Musicians can become icons in not only the music world but in all of popular culture. While most of you can name a lot of the pop music stars from most of the big eras of music; sometimes events and musicians get forgotten with time. The Million Dollar Quartet was one of those events that got lost with time even though the participants in the quartet are some of the biggest names in music. After being unearthed years later, the Million Dollar Quartet is a documented impromptu jam session at the Sun Record’s Studio in Memphis, Tennessee on December 4th, 1956. The impromptu jam session may have happened by pure chance; but the results were historic!
After the success of his hit “Blue Suede Shoes”; Carl Perkins was brought into the Sun Record Studio by owner, Sam Phillips, to test out new material. Perkins was accompanied by his band members (his brothers Clayton and Jay, and drummer WS Holland). Sam Phillips was accompanied in the sound booth by fellow Sun Records artist Johnny Cash (who was enjoying a lot of success on the country music charts at that time). Cash reportedly wanted to listen in to the Perkins recording session (but some have rumored that he was there to get paid). The piano player, a recent acquisition to the label, Jerry Lee Lewis (an unknown -outside of Memphis- piano player and singer) was brought in to play for the Perkins session and boost the Rockabilly sound on which Sun wanted to capitalize. As Jerry Lee Lewis banged away on an old upright Wurlitzer Spinet piano, Elvis Presley casually stopped by with then girlfriend Marilyn Evans. After briefly talking to Phillips in the control room and giving positive feedback about the tracks he had heard, he eventually entered into the studio and one of the most seminal moments in rock and roll happened.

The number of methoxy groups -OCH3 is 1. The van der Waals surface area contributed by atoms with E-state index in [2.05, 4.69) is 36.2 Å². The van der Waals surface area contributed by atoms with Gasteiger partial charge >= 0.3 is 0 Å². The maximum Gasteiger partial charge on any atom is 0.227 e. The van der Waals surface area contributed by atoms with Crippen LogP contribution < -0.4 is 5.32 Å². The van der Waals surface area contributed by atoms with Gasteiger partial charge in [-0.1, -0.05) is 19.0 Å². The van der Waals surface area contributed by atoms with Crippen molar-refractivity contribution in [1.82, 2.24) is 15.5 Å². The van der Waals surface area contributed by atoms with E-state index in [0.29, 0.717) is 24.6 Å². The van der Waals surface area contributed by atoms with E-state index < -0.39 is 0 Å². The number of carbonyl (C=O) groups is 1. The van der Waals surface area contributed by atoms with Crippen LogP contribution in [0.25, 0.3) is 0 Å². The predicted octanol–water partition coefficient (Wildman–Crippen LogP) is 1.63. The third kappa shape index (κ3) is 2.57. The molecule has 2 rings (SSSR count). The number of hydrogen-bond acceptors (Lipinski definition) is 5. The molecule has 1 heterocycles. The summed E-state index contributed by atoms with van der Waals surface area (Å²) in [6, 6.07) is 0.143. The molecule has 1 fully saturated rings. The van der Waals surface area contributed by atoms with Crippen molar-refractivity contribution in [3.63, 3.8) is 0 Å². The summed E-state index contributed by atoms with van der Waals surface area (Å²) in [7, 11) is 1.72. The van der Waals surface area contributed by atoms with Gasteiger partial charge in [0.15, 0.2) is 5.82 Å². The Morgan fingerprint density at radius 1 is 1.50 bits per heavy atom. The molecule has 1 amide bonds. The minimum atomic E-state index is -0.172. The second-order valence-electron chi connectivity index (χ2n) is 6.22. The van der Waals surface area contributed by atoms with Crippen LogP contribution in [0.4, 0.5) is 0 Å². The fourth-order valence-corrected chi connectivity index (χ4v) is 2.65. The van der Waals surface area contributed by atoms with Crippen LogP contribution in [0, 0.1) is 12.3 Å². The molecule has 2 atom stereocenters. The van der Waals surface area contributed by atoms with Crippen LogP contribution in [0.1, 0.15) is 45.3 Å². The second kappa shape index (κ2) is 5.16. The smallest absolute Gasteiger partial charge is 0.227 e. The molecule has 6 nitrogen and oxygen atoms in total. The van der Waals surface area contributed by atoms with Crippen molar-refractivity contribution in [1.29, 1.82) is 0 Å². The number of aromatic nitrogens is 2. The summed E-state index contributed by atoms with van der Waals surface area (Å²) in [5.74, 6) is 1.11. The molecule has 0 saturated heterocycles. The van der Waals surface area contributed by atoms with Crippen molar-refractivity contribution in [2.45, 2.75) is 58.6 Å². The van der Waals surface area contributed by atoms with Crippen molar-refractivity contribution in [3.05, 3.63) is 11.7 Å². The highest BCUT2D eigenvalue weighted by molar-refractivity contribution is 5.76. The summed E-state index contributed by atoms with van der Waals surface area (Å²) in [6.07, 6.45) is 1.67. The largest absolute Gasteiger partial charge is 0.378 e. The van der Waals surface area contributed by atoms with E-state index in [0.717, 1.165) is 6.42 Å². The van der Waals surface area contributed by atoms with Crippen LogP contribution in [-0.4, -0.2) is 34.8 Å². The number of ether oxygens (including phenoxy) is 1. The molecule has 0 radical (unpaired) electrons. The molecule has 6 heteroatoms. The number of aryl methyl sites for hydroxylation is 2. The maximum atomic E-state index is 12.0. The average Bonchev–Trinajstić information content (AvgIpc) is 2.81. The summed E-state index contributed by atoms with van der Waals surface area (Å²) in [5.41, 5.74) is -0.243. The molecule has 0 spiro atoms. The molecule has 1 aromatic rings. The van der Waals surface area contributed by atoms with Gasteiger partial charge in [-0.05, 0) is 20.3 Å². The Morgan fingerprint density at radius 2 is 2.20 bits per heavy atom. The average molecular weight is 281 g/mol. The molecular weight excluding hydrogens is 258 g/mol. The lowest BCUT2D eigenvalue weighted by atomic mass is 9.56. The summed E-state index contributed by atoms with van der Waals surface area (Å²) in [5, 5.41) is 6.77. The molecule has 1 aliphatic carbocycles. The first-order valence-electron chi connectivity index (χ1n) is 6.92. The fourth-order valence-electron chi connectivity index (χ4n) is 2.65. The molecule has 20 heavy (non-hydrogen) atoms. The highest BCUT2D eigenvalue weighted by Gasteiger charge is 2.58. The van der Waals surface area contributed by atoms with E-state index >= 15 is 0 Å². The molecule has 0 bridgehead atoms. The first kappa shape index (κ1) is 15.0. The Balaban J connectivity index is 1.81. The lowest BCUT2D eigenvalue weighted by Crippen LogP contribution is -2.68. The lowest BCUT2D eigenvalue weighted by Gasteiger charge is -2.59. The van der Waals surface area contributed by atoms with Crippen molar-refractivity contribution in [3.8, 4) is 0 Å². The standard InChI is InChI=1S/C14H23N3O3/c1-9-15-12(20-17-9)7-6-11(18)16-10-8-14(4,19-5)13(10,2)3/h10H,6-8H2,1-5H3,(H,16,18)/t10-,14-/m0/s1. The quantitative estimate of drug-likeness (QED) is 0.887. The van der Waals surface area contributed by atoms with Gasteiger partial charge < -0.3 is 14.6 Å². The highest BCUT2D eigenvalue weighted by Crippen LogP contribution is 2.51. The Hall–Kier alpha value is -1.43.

Engineer, Jack Clement, was working that day and he says on seeing the guild of talent building up in the studio that “I think I’d be remiss not to record this,” and thusly started to record the impromptu jam session. The Quartet ran through a myriad of snippets from country and Western songs (by the likes of Bill Monroe and Gene Autry), R&B, blues, and a plethora of Southern Gospel hits they were familiar with from their childhood. While Jerry Lee Lewis led the crew on the piano, Elvis took over and knocked out five quick piano ravers before he and his girlfriend had to leave. Elvis is clearly heard the most in the recording but the four stars contributed in different ways. They not only contributed to the recording that day; but each went on to shake the ground which created the seismic quake that would alter the popular music landscape in the late 1950s and subsequently the music and pop culture world forever.
Featured Image – Facade of Sun Records Studio with Elvis Presley Plaque – Memphis, Tennessee – USA by Adam Jones, Ph.D. – Own work, CC BY-SA 3.0, https://commons.wikimedia.org/w/index.php?curid=22198169
Sun Records 45s by Jeremy Burgin – Sun 45sUploaded by shoulder-synth, CC BY 2.0, https://commons.wikimedia.org/w/index.php?curid=8839268
The Million Dollar Quartet attributed to original Source, Fair use, https://en.wikipedia.org/w/index.php?curid=31656737
Wurlitzer Spinet piano accredited to Daryl Durand from Kansas City, United States – Wurlitzer Spinet PianoUploaded by clusternote, CC BY 2.0, https://commons.wikimedia.org/w/index.php?curid=17823602
Million Dollar Quartet theater sign by Elliott Brown from Birmingham, United Kingdom – Noel Coward Theatre – St Martin’s Lane, London – Million Dollar Quartet – signUploaded by Oxyman, CC BY 2.0, https://commons.wikimedia.org/w/index.php?curid=22459361
Million Dollar Quartet image over the Soda Fountain at 710 Union St. next to Sun Studios by Chris Light – Own work, CC BY-SA 4.0, https://commons.wikimedia.org/w/index.php?curid=68679898